If you have any kind of livestock on your property, watch out for oleanders. Goats do tolerate some plants that harm other livestock, but oleanders aren't one of them. These plantings are extraordinarily toxic. According to Texas A&M, as little as 0.005 percent of an animal’s body weight of oleander dry leaves may be lethal. That means even a nibble can kill a goat.
Often found in landscaping and used as an ornamental plant, oleanders originated in the Mediterranean. Because they require little water, oleanders are particularly popular in areas with low rainfall. The most powerful toxin in the plant is oleandrin, which affects the heart. Green oleander leaves taste bitter, so most animals won't eat them. However, once those leaves dry or compost, they are far more tasty. That's the stage where a goat is most likely to eat them.
In ruminants, such as goats, symptoms of oleander poisoning start within four hours after consumption. Sometimes the first indication of poisoning is death, because the toxins cause heart failure. Other symptoms include changes in heart rate, to very fast or very slow; drooling; lethargy and weakness; or signs reminiscent of colic. Those signs include abdominal pain, pawing and teeth grinding. In a 2005 Iranian study in which goats were deliberately fed oleander, clinical signs of poisoning were evident within an hour of administration.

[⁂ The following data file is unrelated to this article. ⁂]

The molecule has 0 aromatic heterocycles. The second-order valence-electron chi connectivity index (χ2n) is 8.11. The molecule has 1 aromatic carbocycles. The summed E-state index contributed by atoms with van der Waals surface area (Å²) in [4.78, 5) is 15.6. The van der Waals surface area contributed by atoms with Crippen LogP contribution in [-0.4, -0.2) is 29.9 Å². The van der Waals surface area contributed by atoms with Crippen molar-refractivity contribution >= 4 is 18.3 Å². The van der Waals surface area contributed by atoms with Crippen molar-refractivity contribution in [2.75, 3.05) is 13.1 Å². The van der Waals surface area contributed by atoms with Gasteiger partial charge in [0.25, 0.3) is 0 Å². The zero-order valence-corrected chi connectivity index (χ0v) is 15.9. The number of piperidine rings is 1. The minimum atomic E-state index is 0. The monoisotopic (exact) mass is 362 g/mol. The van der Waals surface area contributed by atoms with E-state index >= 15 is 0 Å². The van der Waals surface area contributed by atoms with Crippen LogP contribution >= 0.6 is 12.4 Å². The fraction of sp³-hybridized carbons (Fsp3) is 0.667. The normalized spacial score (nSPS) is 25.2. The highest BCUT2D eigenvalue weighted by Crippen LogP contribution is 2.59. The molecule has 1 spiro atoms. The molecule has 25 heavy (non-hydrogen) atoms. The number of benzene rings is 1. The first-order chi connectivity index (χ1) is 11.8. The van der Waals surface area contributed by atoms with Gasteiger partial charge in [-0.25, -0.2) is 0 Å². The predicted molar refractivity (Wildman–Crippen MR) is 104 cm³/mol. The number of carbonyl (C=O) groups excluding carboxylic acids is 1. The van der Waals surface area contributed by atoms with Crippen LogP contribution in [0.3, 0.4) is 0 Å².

If you suspect your goat has consumed oleander, it's a true veterinary emergency. If possible, bring your goat to a emergency veterinary hospital that treats livestock. If your goat hasn't eaten enough to kill him -- and that's not much -- he might recover with intense supportive care. In the Iranian study of five untreated goats, one did survive. The other four died four, 13, 25 and 84 hours after oleander administration.
Other Poisonous Plants
Oleanders aren't the only plants you must worry about if your keep goats. Cyanogenetic plants contain prussic acid, which kills quickly if ingested in sufficient amounts. These include wild cherry, mountain laurel, black nightshade, rhododendron, milkweed, lily of the valley and horse nettle. Plants containing saponins can caused bloat in goats, a potentially fatal condition. These include soapwort and coffee weed. For a list of common poisonous plants in your area, contact your county agricultural extension office.
- Dairy Goat Journal: Plants Toxic to Goats
- Cornell University Department of Animal Science: Toxic Plants and the Common Caprine
- New Mexico State University: Oleander Poisoning of Horses
- AgriLife Extension: Common Oleander
- Iranian Journal of Veterinary Research: Experimental Oleander (Nerium oleander) Poisoning in Goats -- A Clinical and Pathological Study
Jane Meggitt has been a writer for more than 20 years. In addition to reporting for a major newspaper chain, she has been published in "Horse News," "Suburban Classic," "Hoof Beats," "Equine Journal" and other publications. She has a Bachelor of Arts in English from New York University and an Associate of Arts from the American Academy of Dramatics Arts, New York City.